The anterior muscles of the leg
When studying the muscles of the leg, we can examine them by four primary groupings, which are the anterior, fibular/lateral, superficial posterior and deep posterior compartments. These are defined by intermuscular septa and surrounded by the deep fascia of the leg. They usually share innervation and vascularization, so that part will be easier to remember.
The muscles of the anterior leg are a group of muscles which lie within the anterior compartment of the leg, located in the anterolateral region of the leg. They are also known as the dorsiflexors of the leg.
Origin: lateral surface of the tibial and interosseous membrane
Insertion: medial cuneiform and the base of the metatarsal I
Function: dorsiflexion and inversion of the foot
|Extensor hallucis longus||
Origin: the middle of the medial surface of the fibula and interosseous membrane
Insertion: base of the distal phalanx of the great toe
Function: extension of great toe, dorsiflexion of the foot
|Extensor digitorum longus||
Origin: proximal half of the medial surface of the fibula and lateral tibial condyle
Insertion: distal and middle phalanges of the lateral four toes
Function: extension of the lateral four toes, dorsiflexion of the foot
Origin: distal medial surface of the fibula
Insertion: dorsomedial surface of the base of the metatarsal V
Function: dorsiflexion and eversion of the foot
|Innervation||Deep fibular nerve (branch of the common fibular nerve)|
|Vascularization||Anterior tibial artery (branch of the popliteal artery)|
|Clinical relations||Strains, tendon injuries, compartment syndrome, crush syndrome|
This article will discuss the anatomy, function and clinical importance related to the anterior muscles of the leg.
Anatomy and supply
The muscles of the anterior comparment of the leg are all palpeable along the anterolateral surface of the leg. Their tendons are also are particularly prominent on the dorsum of the foot. All anterior muscles are innervated by the deep fibular nerve (L4-S1) which is a branch of the common fibular nerve.
Tibialis anterior muscle
The tibialis anterior is the larger and most superficial of the anterior muscles and runs medioinferiorly from the lateral tibia, interosseous membrane and crural fascia. At the level of the lower tibia it becomes tendinous and is led by both extensor retinacula of the foot before inserting at the plantar side of the medial cuneiform and base of the first metatarsal bone.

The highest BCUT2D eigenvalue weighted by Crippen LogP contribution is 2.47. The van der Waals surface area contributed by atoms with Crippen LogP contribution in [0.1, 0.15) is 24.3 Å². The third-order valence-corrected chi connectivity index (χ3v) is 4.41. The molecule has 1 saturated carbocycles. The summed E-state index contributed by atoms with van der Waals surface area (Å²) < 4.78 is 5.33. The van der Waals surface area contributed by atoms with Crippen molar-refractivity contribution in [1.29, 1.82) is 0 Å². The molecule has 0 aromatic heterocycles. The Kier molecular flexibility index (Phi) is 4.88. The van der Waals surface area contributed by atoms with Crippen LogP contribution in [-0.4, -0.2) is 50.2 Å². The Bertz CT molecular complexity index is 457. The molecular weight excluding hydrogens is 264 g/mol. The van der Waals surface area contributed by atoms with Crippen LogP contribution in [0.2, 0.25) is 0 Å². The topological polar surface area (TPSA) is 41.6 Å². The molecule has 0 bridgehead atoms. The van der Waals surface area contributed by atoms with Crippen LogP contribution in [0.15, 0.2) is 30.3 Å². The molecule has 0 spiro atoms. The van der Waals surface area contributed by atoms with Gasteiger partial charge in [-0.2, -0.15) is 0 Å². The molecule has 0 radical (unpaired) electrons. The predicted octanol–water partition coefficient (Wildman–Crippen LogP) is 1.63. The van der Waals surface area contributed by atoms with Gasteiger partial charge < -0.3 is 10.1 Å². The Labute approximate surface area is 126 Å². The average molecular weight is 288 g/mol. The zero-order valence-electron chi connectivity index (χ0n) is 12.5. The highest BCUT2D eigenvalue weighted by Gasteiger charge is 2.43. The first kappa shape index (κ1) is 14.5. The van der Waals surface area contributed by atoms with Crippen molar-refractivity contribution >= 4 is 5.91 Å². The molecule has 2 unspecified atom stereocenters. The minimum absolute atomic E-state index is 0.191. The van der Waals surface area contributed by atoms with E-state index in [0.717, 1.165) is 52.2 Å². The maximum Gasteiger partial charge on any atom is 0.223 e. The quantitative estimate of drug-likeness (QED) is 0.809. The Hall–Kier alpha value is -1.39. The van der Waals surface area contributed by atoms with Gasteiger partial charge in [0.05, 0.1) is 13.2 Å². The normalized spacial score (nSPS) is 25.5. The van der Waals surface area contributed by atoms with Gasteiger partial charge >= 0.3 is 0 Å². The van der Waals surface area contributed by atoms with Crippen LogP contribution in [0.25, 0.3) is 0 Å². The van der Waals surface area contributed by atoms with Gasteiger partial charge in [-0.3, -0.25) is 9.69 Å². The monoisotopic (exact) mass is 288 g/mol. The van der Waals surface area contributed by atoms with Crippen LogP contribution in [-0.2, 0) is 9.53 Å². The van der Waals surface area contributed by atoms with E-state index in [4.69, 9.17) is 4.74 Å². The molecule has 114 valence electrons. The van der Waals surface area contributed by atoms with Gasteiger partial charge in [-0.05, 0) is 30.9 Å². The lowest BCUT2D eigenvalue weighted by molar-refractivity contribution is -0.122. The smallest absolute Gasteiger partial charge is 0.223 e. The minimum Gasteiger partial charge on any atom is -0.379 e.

The tibialis anterior muscle serves as the leading muscle for the neurovascular pathway running towards the ankle (deep fibular nerve, anterior tibial artery and vein).
Extensor digitorum longus muscle
The EDL originates at the lateral tibial condyle, anterior/ventral side of the fibula and interosseous membrane and merges into a tendon above the superior extensor retinaculum. Below the inferior extensor retinaculum it now divides into four tendons inserting at the dorsal aponeurosis and the distal phalanges of the second through fifth toes. About 90% of the people have an additional fifth tendon running towards the lateral foot edge and inserting into the base of the fifth metatarsal bone (fibularis tertius muscle).
Extensor hallucis longus muscle
The EHL has its origin at the medial side of the fibula and interosseous membrane. It merges into a tendon above the superior extensor retinaculum as well. Its insertion is the distal phalanx of the big toe.
Extensor retinacula of the foot
The canal-like extensor retinacula are thickenings of the crural fascia anchoring and leading the tendons of the anterior muscles. The superior extensor retinaculum (transverse crural ligament) runs between fibula and tibia proximal to the malleoli. The Y-shaped inferior extensor retinaculum (cruciate crural ligament) lies more distally and stretches between calcaneus, medial malleolus and plantar aponeurosis.
The common task of the anterior muscles of the lower leg is dorsiflexion of the foot, which occurs at ankle joint.
- In addition, due to the course of it's tendon, the tibialis anterior also contributes to the movement of the subtalar joint, by means of inversion or supination of the foot. It also works to support the medial longitudinal arch of the foot.
- The extensor digitorum longus is involved in extension of the second to fifth digits, occuring at both the metatarsophalangeal and interphalangeal joints
- Similary, the extensor hallucis longus extends the great/big toe at both the metatarsophalangeal and interphalangeal joints of the same digit.
The anterior muscles are indispensable for a natural gait. When paralyzed, a dorsal extension of the foot and toe-lifting become practically impossible. In order to prevent the toes from dragging on the floor the affected patients lift up their legs unusually high and place their toes first (steppage gait).
Because of its relatively rigid and inflexible structure, the anterior compartment of the lower leg is extraordinarily vulnerable to critical increases of pressure, e.g. due to bleeding or edemas (compartment syndrome).
Often they occur after a heavy strain (e.g. a long hike) or trauma. Hereby the muscles swell compromising the nerves and vessels within the compartment which may quickly lead to ischemic muscle necrosis. In this emergency case the muscle compartment has to be immediately decompressed by a surgical incision of the fascias (fasciotomy).